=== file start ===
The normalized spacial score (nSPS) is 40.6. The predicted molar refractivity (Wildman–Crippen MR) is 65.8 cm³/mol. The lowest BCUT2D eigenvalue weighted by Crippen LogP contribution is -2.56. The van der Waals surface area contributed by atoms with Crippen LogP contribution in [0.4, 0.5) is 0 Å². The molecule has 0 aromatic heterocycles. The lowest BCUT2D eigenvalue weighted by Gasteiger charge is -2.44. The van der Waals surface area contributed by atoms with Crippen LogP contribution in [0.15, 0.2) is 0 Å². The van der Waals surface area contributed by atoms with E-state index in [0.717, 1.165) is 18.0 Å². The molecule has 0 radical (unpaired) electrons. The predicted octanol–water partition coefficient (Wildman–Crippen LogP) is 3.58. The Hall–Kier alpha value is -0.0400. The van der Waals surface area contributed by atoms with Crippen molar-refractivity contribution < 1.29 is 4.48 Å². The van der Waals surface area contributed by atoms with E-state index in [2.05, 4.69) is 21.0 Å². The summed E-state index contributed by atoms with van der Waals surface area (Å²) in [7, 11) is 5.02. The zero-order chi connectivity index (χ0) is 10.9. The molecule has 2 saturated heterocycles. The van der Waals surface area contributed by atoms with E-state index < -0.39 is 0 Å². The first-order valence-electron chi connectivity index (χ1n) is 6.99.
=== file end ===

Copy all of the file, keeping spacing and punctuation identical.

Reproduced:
The normalized spacial score (nSPS) is 40.6. The predicted molar refractivity (Wildman–Crippen MR) is 65.8 cm³/mol. The lowest BCUT2D eigenvalue weighted by Crippen LogP contribution is -2.56. The van der Waals surface area contributed by atoms with Crippen LogP contribution in [0.4, 0.5) is 0 Å². The molecule has 0 aromatic heterocycles. The lowest BCUT2D eigenvalue weighted by Gasteiger charge is -2.44. The van der Waals surface area contributed by atoms with Crippen LogP contribution in [0.15, 0.2) is 0 Å². The van der Waals surface area contributed by atoms with E-state index in [0.717, 1.165) is 18.0 Å². The molecule has 0 radical (unpaired) electrons. The predicted octanol–water partition coefficient (Wildman–Crippen LogP) is 3.58. The Hall–Kier alpha value is -0.0400. The van der Waals surface area contributed by atoms with Crippen molar-refractivity contribution < 1.29 is 4.48 Å². The van der Waals surface area contributed by atoms with E-state index in [2.05, 4.69) is 21.0 Å². The summed E-state index contributed by atoms with van der Waals surface area (Å²) in [7, 11) is 5.02. The zero-order chi connectivity index (χ0) is 10.9. The molecule has 2 saturated heterocycles. The van der Waals surface area contributed by atoms with E-state index < -0.39 is 0 Å². The first-order valence-electron chi connectivity index (χ1n) is 6.99.